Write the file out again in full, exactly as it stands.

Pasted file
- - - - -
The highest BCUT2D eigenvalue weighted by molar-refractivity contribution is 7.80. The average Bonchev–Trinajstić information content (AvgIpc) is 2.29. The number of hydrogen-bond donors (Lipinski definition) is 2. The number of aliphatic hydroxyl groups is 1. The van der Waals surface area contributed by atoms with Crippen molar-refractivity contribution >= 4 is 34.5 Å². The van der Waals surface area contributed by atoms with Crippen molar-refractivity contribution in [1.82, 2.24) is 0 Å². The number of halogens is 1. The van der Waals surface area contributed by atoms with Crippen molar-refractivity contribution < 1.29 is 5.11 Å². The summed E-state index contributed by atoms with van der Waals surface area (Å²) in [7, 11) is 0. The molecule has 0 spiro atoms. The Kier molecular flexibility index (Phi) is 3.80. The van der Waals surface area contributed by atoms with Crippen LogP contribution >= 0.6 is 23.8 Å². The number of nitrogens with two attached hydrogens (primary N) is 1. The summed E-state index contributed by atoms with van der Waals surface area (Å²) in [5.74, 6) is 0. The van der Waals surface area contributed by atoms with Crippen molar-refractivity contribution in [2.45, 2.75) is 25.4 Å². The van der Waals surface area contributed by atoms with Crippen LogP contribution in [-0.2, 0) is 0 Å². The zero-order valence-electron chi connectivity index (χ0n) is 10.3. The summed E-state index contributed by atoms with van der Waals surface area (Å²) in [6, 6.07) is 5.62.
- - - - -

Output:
The highest BCUT2D eigenvalue weighted by molar-refractivity contribution is 7.80. The average Bonchev–Trinajstić information content (AvgIpc) is 2.29. The number of hydrogen-bond donors (Lipinski definition) is 2. The number of aliphatic hydroxyl groups is 1. The van der Waals surface area contributed by atoms with Crippen molar-refractivity contribution >= 4 is 34.5 Å². The van der Waals surface area contributed by atoms with Crippen molar-refractivity contribution in [1.82, 2.24) is 0 Å². The number of halogens is 1. The van der Waals surface area contributed by atoms with Crippen molar-refractivity contribution < 1.29 is 5.11 Å². The summed E-state index contributed by atoms with van der Waals surface area (Å²) in [7, 11) is 0. The molecule has 0 spiro atoms. The Kier molecular flexibility index (Phi) is 3.80. The van der Waals surface area contributed by atoms with Crippen LogP contribution >= 0.6 is 23.8 Å². The number of nitrogens with two attached hydrogens (primary N) is 1. The summed E-state index contributed by atoms with van der Waals surface area (Å²) in [5.74, 6) is 0. The van der Waals surface area contributed by atoms with Crippen molar-refractivity contribution in [2.45, 2.75) is 25.4 Å². The van der Waals surface area contributed by atoms with Crippen LogP contribution in [-0.2, 0) is 0 Å². The zero-order valence-electron chi connectivity index (χ0n) is 10.3. The summed E-state index contributed by atoms with van der Waals surface area (Å²) in [6, 6.07) is 5.62.